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Many fibromyalgia patients are often looked at with skepticism by their doctors and even more often misdiagnosed with arthritis or even a psychological issue.

A review paper by University of Michigan Health System doctors states that fibromyalgia pain is real and that these patients should be taken seriously and the causes and treatments of the syndrome studied.

Doctors from the University of Michigan said that they have overwhelming data about fibromyalgia and the debilitating pain it causes. They reported fibromyalgia was characterized by a lower pain threshold and associated with genetic factors that can increase the risk of developing the condition.

The study authors investigated pain, genetics and brain activity and were hoping that what they had found would improve understanding and acceptance of fibromyalgia as 2 to 4% of the population is affected by it.


Interestingly mine was completely the opposite, I was diagnosed with Chronic Pain Syndrome when I was about 11 and had a barrage of tests (this was before it was even really known by most doctors). Eventually as you say, most doctors felt it was psychological or 'for the drugs' and they ignore treatment options or give a standardised treatment that probably does nothing.

I eventually saw a very gifted man who was an expert on pain. I went to have a test to discover my pain threshold as he thought it was extremely low based on the fact I said my pain never dropped below a 6 (on the pain scale) and was usually a 10 or might be even more (such pain would be that felt by burns victims, cancer patients or well, it would be almost unbearable). He said that people usually having such pain would be crying in agony and felt I was mis-diagnosing or incorrectly guessing my pain scale because he felt I had a low threshold. The machine they tested on me used a 'lightbulb' that they place against the skin and it warms up to about a 10 from 1 on the scale. You tell them when you can feel the pain (it burns like touching a hot lightbulb). Eventually he did come to see it from my point of view and that I could withstand a 10 for extended periods without any apparent (well not overly so) discomfort.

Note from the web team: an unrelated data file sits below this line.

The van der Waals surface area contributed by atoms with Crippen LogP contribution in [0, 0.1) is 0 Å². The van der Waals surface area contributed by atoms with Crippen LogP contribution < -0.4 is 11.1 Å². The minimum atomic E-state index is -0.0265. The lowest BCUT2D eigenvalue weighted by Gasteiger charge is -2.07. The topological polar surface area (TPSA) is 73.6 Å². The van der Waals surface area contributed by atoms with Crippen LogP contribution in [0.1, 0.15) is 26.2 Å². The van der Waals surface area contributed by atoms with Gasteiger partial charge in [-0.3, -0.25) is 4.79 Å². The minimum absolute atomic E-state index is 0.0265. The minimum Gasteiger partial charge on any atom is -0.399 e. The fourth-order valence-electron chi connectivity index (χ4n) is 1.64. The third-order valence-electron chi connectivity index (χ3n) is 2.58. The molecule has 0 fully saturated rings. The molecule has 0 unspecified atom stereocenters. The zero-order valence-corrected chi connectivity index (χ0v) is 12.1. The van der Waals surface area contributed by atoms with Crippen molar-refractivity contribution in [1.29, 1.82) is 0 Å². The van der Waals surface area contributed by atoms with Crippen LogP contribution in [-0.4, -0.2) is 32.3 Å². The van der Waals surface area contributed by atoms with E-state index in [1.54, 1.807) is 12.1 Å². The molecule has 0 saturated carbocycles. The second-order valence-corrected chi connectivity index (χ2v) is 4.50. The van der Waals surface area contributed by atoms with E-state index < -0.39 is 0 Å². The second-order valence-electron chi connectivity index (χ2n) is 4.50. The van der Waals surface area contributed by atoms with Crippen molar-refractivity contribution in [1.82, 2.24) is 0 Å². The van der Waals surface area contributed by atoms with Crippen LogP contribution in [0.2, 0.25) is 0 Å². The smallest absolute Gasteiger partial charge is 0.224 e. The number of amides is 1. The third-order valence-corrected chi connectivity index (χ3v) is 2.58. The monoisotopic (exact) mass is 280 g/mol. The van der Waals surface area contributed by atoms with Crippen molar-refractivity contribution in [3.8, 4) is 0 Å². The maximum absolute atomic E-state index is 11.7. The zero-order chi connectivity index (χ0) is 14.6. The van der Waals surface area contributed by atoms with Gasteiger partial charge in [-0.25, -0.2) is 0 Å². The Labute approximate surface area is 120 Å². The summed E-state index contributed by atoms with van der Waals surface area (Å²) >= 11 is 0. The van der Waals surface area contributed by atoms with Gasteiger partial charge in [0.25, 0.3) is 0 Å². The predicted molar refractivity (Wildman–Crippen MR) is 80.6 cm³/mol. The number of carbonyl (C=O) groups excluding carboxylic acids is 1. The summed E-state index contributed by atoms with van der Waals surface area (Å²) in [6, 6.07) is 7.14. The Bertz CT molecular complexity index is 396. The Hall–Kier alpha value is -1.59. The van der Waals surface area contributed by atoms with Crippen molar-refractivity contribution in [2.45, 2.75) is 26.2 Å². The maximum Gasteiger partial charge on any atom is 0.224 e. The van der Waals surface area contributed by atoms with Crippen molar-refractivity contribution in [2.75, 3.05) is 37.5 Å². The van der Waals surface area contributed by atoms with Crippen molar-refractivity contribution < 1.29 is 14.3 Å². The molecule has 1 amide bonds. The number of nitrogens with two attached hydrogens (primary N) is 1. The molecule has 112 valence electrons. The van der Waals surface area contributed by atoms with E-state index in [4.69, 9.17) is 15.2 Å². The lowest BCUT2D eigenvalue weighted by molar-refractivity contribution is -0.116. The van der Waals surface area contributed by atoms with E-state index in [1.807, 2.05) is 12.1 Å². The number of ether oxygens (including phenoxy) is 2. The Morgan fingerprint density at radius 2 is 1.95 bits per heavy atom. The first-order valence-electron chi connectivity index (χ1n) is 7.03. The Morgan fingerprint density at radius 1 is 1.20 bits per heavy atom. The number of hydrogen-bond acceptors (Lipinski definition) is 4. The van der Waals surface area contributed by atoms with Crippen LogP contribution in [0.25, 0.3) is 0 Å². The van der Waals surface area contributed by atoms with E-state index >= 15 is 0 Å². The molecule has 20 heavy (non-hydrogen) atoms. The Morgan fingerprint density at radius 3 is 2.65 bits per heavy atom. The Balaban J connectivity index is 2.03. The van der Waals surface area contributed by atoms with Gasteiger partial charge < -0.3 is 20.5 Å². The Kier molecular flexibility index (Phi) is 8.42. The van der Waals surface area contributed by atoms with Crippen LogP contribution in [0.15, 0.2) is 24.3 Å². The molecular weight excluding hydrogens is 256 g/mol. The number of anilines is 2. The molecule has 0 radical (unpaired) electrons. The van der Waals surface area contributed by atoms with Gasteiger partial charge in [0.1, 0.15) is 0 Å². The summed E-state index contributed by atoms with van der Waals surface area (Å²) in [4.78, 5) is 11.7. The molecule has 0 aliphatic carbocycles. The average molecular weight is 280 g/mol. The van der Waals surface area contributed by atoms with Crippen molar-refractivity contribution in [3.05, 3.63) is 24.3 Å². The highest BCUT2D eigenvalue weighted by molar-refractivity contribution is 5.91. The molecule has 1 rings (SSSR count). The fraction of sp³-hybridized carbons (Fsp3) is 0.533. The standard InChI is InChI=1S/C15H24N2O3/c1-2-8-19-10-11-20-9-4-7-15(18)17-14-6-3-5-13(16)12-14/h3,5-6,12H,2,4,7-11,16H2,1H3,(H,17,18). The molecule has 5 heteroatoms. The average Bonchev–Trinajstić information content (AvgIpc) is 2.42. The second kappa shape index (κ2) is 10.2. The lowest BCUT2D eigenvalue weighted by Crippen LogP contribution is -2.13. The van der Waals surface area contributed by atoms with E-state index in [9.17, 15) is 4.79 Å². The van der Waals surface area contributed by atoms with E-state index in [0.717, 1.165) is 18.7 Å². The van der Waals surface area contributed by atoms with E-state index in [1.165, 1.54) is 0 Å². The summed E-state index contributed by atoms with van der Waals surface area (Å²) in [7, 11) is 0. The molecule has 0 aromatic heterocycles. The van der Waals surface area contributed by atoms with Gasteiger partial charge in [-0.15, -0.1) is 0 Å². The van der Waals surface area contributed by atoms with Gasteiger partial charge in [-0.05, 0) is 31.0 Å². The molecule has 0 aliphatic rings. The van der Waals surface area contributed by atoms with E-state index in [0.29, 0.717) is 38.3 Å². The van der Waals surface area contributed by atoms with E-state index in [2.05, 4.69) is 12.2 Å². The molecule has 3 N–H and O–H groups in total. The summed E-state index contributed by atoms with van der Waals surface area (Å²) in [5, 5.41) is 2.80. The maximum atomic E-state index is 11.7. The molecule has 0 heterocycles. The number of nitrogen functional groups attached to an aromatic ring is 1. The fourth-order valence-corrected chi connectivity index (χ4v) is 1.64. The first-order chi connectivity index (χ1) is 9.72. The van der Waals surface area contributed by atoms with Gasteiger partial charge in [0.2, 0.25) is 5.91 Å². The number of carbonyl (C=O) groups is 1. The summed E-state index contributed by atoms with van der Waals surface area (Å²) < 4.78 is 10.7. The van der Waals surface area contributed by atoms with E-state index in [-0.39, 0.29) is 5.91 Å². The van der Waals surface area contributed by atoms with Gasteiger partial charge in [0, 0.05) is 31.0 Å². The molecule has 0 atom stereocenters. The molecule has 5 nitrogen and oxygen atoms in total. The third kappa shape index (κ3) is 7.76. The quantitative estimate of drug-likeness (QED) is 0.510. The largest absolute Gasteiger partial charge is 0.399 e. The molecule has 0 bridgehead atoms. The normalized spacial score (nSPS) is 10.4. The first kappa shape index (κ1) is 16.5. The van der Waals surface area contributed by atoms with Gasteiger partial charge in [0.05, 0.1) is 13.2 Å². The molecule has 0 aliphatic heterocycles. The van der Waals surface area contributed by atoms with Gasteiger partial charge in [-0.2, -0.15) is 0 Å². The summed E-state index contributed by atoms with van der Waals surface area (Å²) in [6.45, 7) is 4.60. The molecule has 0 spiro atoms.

I would definitely recommend that anyone with chronic pain sees a specialist at their hospital who can do the pain threshold test, it will help tailor your pain to the right dose of painkiller. I personally prescribe to the theory that some people have a naturally higher pain threshold, but no natural painkillers or very little in their body and so they can take the pain, but have no natural way of combating it after it reaches what would be unbearable in normal people and so are forced to take painkillers routinely (like depression is caused by Serotonin deficiency/imbalance).

I now take over 50 (yes 50) tablets (8 actual different drugs) a day, most are pain killers, or related to pain and some various other things to help correct out the side-effects of the others (stomach medication to reduce the ulceration and erosion due to the anti-inflammatories, and constipation medication to combat the long-term use of opiates).

Very few doctors would even consider prescibing such, 'harsh' treatment because of the effects it would have on your body (and there are many and varied, most of which are bad), but it helps me. I don't say it helps me back to work (my one wish); its not a miracle cure, but it helps me improve my daily life to a level where I can interact with people instead of screaming in pain all the time.